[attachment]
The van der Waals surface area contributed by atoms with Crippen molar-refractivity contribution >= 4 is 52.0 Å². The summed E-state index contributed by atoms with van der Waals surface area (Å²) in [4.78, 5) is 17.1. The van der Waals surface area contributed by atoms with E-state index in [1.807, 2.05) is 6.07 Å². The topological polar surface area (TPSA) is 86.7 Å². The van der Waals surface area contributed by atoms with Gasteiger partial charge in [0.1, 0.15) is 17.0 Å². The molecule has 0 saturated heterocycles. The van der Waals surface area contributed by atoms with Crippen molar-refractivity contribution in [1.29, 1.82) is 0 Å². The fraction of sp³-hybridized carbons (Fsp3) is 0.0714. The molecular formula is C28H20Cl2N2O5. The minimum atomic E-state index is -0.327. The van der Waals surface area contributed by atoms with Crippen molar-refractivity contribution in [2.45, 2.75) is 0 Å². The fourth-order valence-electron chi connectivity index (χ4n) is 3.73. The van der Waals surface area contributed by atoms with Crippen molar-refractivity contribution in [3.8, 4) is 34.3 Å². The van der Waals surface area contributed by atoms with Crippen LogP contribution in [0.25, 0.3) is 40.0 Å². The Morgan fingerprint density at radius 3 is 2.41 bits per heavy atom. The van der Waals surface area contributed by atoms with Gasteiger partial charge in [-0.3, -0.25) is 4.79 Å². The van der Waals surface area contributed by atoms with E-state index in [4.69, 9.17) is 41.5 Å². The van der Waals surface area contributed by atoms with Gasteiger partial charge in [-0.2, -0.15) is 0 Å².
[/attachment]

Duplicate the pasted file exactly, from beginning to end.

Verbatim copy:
The van der Waals surface area contributed by atoms with Crippen molar-refractivity contribution >= 4 is 52.0 Å². The summed E-state index contributed by atoms with van der Waals surface area (Å²) in [4.78, 5) is 17.1. The van der Waals surface area contributed by atoms with E-state index in [1.807, 2.05) is 6.07 Å². The topological polar surface area (TPSA) is 86.7 Å². The van der Waals surface area contributed by atoms with Gasteiger partial charge in [0.1, 0.15) is 17.0 Å². The molecule has 0 saturated heterocycles. The van der Waals surface area contributed by atoms with Crippen molar-refractivity contribution in [1.29, 1.82) is 0 Å². The fraction of sp³-hybridized carbons (Fsp3) is 0.0714. The molecular formula is C28H20Cl2N2O5. The minimum atomic E-state index is -0.327. The van der Waals surface area contributed by atoms with Crippen molar-refractivity contribution in [2.45, 2.75) is 0 Å². The fourth-order valence-electron chi connectivity index (χ4n) is 3.73. The van der Waals surface area contributed by atoms with Crippen molar-refractivity contribution in [3.8, 4) is 34.3 Å². The van der Waals surface area contributed by atoms with Crippen LogP contribution in [0.25, 0.3) is 40.0 Å². The Morgan fingerprint density at radius 3 is 2.41 bits per heavy atom. The van der Waals surface area contributed by atoms with Gasteiger partial charge in [-0.3, -0.25) is 4.79 Å². The van der Waals surface area contributed by atoms with E-state index in [4.69, 9.17) is 41.5 Å². The van der Waals surface area contributed by atoms with Gasteiger partial charge in [-0.2, -0.15) is 0 Å².